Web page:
Former Muslim creates documentary to find and capture American ISIS jihadi

Palestinian-American filmmaker Hazem Farraj appears in a screen capture of the trailer of his documentary "The American: The Search for Al'Amriki." | YouTube/Hazem Farraj

A filmmaker, who converted from Islam to Christianity, is making a documentary film about his efforts to find a white American man, who joined the Islamic State terror group in Iraq, and bring him to justice.

Hazem Farraj, a Palestinian-American who was abandoned by his family when he became Christian as a teenager, has launched a crowdfunding campaign for his upcoming documentary titled "The American: The Search for Al'Amriki."

The film chronicles his advocacy on behalf of ISIS victims and his pursuit of a terrorist known as Abu Abdullah Al'Amriki (Abu Abdullah the American), who reportedly abandoned his Christian faith and left the U.S. to join the extremist group.

Farraj initially heard about Al'Amriki while he was doing relief work with the Somerset Foundation in Iraq in 2014.

"As an ex-Muslim, it was fascinating to see that this man from the West had the complete opposite story of my own, except with utterly opposing views," Farraj told The Christian Post.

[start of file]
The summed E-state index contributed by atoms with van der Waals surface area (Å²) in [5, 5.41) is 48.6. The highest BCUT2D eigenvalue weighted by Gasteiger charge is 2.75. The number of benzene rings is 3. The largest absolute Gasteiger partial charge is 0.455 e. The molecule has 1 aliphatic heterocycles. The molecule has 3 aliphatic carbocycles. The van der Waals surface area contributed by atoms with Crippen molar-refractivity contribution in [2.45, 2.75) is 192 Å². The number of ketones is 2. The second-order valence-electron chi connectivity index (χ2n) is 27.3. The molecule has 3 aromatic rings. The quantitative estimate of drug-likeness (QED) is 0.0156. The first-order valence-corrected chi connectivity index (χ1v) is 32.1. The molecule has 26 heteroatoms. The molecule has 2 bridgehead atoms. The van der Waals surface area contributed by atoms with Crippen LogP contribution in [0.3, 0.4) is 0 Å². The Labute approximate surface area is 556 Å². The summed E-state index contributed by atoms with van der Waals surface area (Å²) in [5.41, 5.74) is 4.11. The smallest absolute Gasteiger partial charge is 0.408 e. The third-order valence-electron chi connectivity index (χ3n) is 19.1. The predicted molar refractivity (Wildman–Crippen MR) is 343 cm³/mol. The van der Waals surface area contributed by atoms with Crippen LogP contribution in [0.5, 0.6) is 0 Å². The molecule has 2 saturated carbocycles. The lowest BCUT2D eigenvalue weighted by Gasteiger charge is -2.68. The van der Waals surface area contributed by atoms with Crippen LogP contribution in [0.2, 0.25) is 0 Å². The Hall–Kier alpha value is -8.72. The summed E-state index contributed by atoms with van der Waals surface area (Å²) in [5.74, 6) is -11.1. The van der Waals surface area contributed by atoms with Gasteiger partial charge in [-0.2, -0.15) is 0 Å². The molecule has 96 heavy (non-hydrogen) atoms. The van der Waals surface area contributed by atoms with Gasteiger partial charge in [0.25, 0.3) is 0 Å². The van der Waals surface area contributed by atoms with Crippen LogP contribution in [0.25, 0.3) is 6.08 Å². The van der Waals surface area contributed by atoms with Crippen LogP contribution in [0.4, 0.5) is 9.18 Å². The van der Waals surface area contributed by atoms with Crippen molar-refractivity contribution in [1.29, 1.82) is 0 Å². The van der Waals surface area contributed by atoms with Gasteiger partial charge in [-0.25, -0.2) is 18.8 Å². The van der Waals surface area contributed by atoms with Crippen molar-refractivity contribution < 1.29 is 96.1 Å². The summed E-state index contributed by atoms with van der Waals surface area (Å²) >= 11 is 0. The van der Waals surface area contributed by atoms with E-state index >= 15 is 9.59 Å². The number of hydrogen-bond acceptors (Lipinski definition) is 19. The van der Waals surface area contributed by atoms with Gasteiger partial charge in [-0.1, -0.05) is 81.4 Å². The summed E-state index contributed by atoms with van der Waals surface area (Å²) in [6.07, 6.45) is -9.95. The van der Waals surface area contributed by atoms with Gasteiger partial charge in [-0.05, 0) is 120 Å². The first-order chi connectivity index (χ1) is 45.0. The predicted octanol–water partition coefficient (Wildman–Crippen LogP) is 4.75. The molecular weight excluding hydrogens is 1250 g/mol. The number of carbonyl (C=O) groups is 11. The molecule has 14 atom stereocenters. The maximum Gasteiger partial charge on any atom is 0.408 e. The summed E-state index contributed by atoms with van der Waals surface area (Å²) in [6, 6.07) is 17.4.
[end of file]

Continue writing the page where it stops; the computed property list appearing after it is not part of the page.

In September 2015, a 20-year-old Yazidi woman testified in the U.S. Congress that she had been taken captive by Al'Amriki, who kept her as a sex slave. The young Yazidi girl, who asked to be called "Bazi," said that Al'Amriki showed her pictures of his family and claimed to be a teacher in the U.S. Bazi was eventually rescued after five months in captivity, but Al'Amriki remains at large and continues to hold several other girls captive.

"What we know about Abu Abdullah Al'Amriki is very limited since the FBI has an ongoing investigation," Farraj noted.

"We know he is a male, 30–35 years old, has a wife and two children. According to Bazi, he was proud of his conversion and ultimate role as an ISIS propaganda tool, stating that 'he left Church and found life' within his newly adopted Islamic beliefs," he added.

Farraj said that one of his goals for the documentary is to bring people together for a "challenging, overdue conversation" about the nature of Islam and its implications for the West. He is also hoping that the film will lead to someone recognizing the composite sketch of Al'Amriki and supply the FBI with a name.

The film also recounts Farraj's struggles as an ex-Muslim human rights activist who is now viewed by his Islamic family as an apostate because of his conversion to Christianity.

Farraj suggested that Christians should compare the red letters of Jesus with the Islamic texts within Islam to see the real distinctions between the two worldviews. He believes that when people see the differences, the believers in Jesus will find that there is a true spiritual power behind Christ's words.